it is presented on appeal.
First, we consider defendants' argument that the trial court
erred in allowing Mr. Velos to make an in-court identification of
defendants Hickmon and Peguse.
(See footnote 1)
On appeal, defendants argue that
Mr. Velos's testimony should not have been admitted because it was
not sufficiently reliable. Specifically, they assert that the
witness's own testimony showed that he was awakened suddenly, was
very upset by the events, and could not see the faces of the
perpetrators because their faces were covered. Defendants also
argue that the lack of a prior identification of the perpetrators
by the witness and the length of time between the crime and trial
so undermine the testimony of Mr. Velos's identification that it
should have been declared inadmissible.
In most instances, imperfections in a witness's ability to
identify the perpetrator correctly go to the weight of the
evidence, rather than its admissibility. See State v. Orr
N.C. 177, 179, 132 S.E.2d 334, 336 (1963) (The credibility of
witnesses and the proper weight to be given their testimony must be
decided by the jury _ not by the court.). Nonetheless, our courts
have recognized limited instances in which the witness's
identification is so unreliable or otherwise tainted that it must
be excluded. One such instance is where a pretrial identification
has been made, but that identification was impermissibly
suggestive. See, e.g., State v. Green
, 296 N.C. 183, 187, 250
S.E.2d 197, 200 (1978); see also State v. Tutt
, ___ N.C. App. ___,___, 615 S.E.2d 688, 693 (2005) (Identification procedures so
impermissibly suggestive as to give rise to a very substantial
likelihood of irreparable misidentification violate a defendant's
right to due process.) (citations omitted).
[W]here there has been a showing that a
pretrial identification procedure, conducted
by State officials, is in some manner
impermissibly suggestive . . . there must be a
determination, in accordance with the factors
listed [in Neil v. Biggers
, 409 U.S. 188, 34
L. Ed. 2d 401, (1972)], whether the witness's
identification of the defendant at trial will
be reliable and of an origin independent of
the suggestive pretrial procedure.
, 296 N.C. at 187, 250 S.E.2d at 200.
In the case sub judice
, defendants argue that their in-court
identifications did not comport with the factors established by
. Because, however, there was no pretrial identification of
defendants in this case, it does not give rise to an argument under
. See Green
, 296 N.C. at 188, 250 S.E.2d at 200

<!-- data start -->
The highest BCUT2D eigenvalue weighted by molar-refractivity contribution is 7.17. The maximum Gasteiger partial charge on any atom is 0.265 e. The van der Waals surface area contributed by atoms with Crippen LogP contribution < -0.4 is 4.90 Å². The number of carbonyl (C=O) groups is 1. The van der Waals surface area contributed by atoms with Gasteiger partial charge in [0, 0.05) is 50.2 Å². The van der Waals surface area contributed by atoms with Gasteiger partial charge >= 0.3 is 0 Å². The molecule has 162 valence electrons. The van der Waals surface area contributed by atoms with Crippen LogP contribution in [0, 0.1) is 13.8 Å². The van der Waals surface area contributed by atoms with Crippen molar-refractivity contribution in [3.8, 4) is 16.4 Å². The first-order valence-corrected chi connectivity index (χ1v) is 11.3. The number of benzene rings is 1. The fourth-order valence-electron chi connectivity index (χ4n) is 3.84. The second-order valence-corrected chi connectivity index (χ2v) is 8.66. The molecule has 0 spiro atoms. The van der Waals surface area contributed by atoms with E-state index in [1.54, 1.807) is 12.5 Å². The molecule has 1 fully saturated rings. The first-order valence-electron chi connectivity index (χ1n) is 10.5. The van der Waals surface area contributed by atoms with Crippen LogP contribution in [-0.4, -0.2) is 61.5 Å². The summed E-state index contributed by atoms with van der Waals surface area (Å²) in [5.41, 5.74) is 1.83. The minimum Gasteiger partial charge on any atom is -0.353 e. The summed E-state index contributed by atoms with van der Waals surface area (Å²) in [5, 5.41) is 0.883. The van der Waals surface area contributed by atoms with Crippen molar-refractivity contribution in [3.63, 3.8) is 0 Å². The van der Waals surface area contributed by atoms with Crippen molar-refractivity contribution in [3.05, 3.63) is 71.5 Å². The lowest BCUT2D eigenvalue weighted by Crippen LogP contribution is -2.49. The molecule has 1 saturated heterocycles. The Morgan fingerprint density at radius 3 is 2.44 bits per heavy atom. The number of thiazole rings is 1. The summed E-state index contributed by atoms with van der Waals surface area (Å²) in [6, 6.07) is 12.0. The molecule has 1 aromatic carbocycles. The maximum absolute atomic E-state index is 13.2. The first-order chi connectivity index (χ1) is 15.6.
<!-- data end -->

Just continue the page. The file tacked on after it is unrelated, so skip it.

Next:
(Defendant's claim that [the witness's] in-court identification is
not supported by the evidence elicited on voir dire
therefore a Biggers
type claim, but rather is a claim that her
testimony is inherently
unreliable and incredible.).
Thus, the question here would be whether the witness possessed
a reasonable possibility of observation sufficient to permit
subsequent identification. See State v. Miller
, 270 N.C. 726,
732, 154 S.E.2d 902, 906 (1967). In the instant case, Mr. Velos
testified, inter alia
, that he was with his assailants for at least
half an hour; the lights were turned on; his assailants spoke to
him; and he was physically close to them during some of this time. He also testified that, although one assailant was wearing a
toboggan, he had it raised to his forehead . . . [enabling Mr.
Velos to see] . . . him for a brief moment as he turned to the
side. Mr. Velos identified this individual as defendant Peguse at
trial. He also testified that he could identify defendant Peguse
as one of his assailants because of his braids, as well as [h]is
height, his built, [and] the thickness of his body. Mr. Velos
then identified defendant Hickmon as another of the assailants
because of the the shape of his face and forehead as well as
[h]is motion, the cheeks, and his eyes, the look in eyes. Thus,
Mr. Velos identified those aspects of the assailants that he
recalled from that evening and used these as the criteria for
identifying defendants. Given the amount of time that the witness
spent with his perpetrators in a lighted environment, we conclude
that he did possess a reasonable possibility of observation and
it is not inherently incredible that he could later identify
those individuals. As such, his testimony was not inadmissible.
, 296 N.C. at 188-89, 250 S.E.2d at 200-01; State v.
, 293 N.C. 47, 52, 235 S.E.2d 219, 222 (1977) (holding that
witness identification is admissible where there is a reasonable
possibility of observation sufficient to permit subsequent
, 270 N.C. at 731-32, 154 S.E.2d at 905-
06. We overrule this assignment of error.
Defendants also attempt to raise issues related to the use of
Ms. Petra Tussing as the translator during the trial.
(See footnote 2)
objection was raised below, and defendants now attempt to invoke
plain error review pursuant to N.C.R. App. P. 10(c)(4). However,
this issue is not one concerning an evidentiary ruling or jury
instructions and thus plain error review is not available to reach
the merits of defendants' claims. See State v. Diaz
, 155 N.C. App.
307, 318, 575 S.E.2d 523, 530-31 (2002) (citing State v. Atkins
349 N.C. 62, 81, 505 S.E.2d 97, 109-10 (1998), cert. denied
U.S. 1147, 143 L. Ed. 2d 1036 (1999)).
In addition to Mr. Velos, the State called another of the
victims, Manuel Arparicio Duenas, as a witness. Defendants Hickmon
and Burch argue that since the indictment listed this victim's name
as Manuel Aparicio, it is therefore invalid. Although there are